By John Celock
A seemingly routine procedural debate in the Kansas House Tuesday turned chaotic as a proponent of a bill to allow BYOB wine at private events at businesses aimed to keep the bill from derailing.
Rep. Brett Hildabrand (R-Shawnee) used the debate on sending an omnibus alcohol bill into a conference committee to renew a push to keep the BYOB legislation in the larger bill. Hildabrand pushed for an immediate vote on the motion, leading to a moment of procedural confusion, in an effort to prevent what he sees as an obstructionist committee chairman standing in the bill’s way. The legislation, proposed to correct an issue facing a paint and wine store in Wichita, has been on a roller coaster ride since March, including leading to a temporary defunding of the state’s alcohol regulation agency. While the legislation started due to a paint and wine store the provision would impact a range of businesses that host private BYOB events including cigar and clothing stores.
“This has been repeatedly obstructed by certain members on the conference committee,” Hildabrand said in the debate.
Hildabrand was referring to House Federal and State Affairs Committee Chairman Steve Brunk (R-Wichita) as the member of the conference committee standing in the bill’s way. Brunk had delayed introduction of a version of the BYOB legislation for several months and had not indicated after a March hearing if his committee would vote on the bill.
Hildabrand proposed the BYOB measure as a floor amendment to an alcohol bill relating to alcohol at catered events on public property in March. Under the BYOB measure, stores would be able to host private parties with alcohol provided by the person paying for the party. Current Kansas law does not allow for these BYOB events – potentially forcing the stores to purchase alcohol licenses – but does allow for alcohol to be served at private parties at a person’s home or at art stores during public art walks. The bill was prompted after Wichita Police told art stores in that city that they could not host BYOB parties with out liquor licenses.
The BYOB provision is one of several in the final omnibus bill. Among the other measures placed into the bill by the House and Senate are provisions relating to alcohol sales at the state fair, allowing vineyards to provide samples and sales of wine, the use of wine dispensing machines, allowing microbreweries near churches and the serving of alcohol during official state events at the state Capitol.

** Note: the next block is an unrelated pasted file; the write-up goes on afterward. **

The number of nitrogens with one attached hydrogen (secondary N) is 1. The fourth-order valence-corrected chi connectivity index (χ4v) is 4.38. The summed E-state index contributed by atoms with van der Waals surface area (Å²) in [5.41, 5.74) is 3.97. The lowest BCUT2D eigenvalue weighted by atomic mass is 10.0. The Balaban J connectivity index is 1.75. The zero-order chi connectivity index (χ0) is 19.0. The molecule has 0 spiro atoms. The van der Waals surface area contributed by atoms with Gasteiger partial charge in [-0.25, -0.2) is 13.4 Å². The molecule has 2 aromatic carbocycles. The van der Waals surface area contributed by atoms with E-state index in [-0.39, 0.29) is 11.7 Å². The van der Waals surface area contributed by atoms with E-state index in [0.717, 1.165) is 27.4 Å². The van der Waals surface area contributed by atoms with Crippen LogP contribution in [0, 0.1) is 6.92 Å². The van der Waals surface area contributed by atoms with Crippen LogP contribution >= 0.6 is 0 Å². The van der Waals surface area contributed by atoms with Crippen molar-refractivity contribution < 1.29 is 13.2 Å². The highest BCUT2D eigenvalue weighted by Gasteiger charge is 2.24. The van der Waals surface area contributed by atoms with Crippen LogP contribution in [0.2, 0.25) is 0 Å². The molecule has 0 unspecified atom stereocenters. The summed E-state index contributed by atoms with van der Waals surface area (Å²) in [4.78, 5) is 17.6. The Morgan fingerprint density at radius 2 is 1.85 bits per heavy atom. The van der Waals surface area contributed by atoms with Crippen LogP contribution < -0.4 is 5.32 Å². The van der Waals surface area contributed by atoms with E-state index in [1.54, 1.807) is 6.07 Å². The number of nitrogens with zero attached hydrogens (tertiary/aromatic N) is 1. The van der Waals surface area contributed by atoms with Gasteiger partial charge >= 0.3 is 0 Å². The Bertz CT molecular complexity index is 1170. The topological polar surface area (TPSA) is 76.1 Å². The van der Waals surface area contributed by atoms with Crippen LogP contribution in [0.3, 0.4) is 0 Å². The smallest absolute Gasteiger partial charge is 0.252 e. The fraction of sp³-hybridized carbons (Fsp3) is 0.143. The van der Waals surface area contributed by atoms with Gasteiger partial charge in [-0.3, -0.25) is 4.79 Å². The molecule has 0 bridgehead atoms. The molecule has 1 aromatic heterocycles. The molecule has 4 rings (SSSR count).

Hildabrand had attempted to force an immediate House vote on the package, which Brunk wanted to place into a conference committee. He said lawmakers were not told in advance of the Brunk conference committee motion and he was looking to protect the BYOB provision. The conference committee – consisting of three House members and three senators – would be able to craft the final version of the bill, including taking out the BYOB provision. The final House and Senate votes on the conference committee report would not allow for amendments.
“No advance warning motion was occurring today, & I wanted to ensure we protected lawful BYOB businesses,” Hildabrand tweeted.
Hildabrand withdrew his motion after Rep. Scott Schwab (R-Olathe) informed the House that if Hildabrand’s motion failed the entire omnibus package would be dead. Schwab noted that while the bills could be resurrected, given the limited time left in the current legislative session, it would be unlikely for passage this year due to procedural practices used by lawmakers. Schwab did not, however, that Hildabrand could attempt to force a floor vote once the omnibus bill was in the conference committee without potentially killing the entire bill.
Brunk argued against Hildabrand’s motion saying that the bill had many provisions not just BYOB. He did not answer Hildabrand’s floor accusation that he was attempting to block the BYOB bill.
“There are numerous personal interest bills that were combined into 2331, not just one person’s personal interest bill,” he said.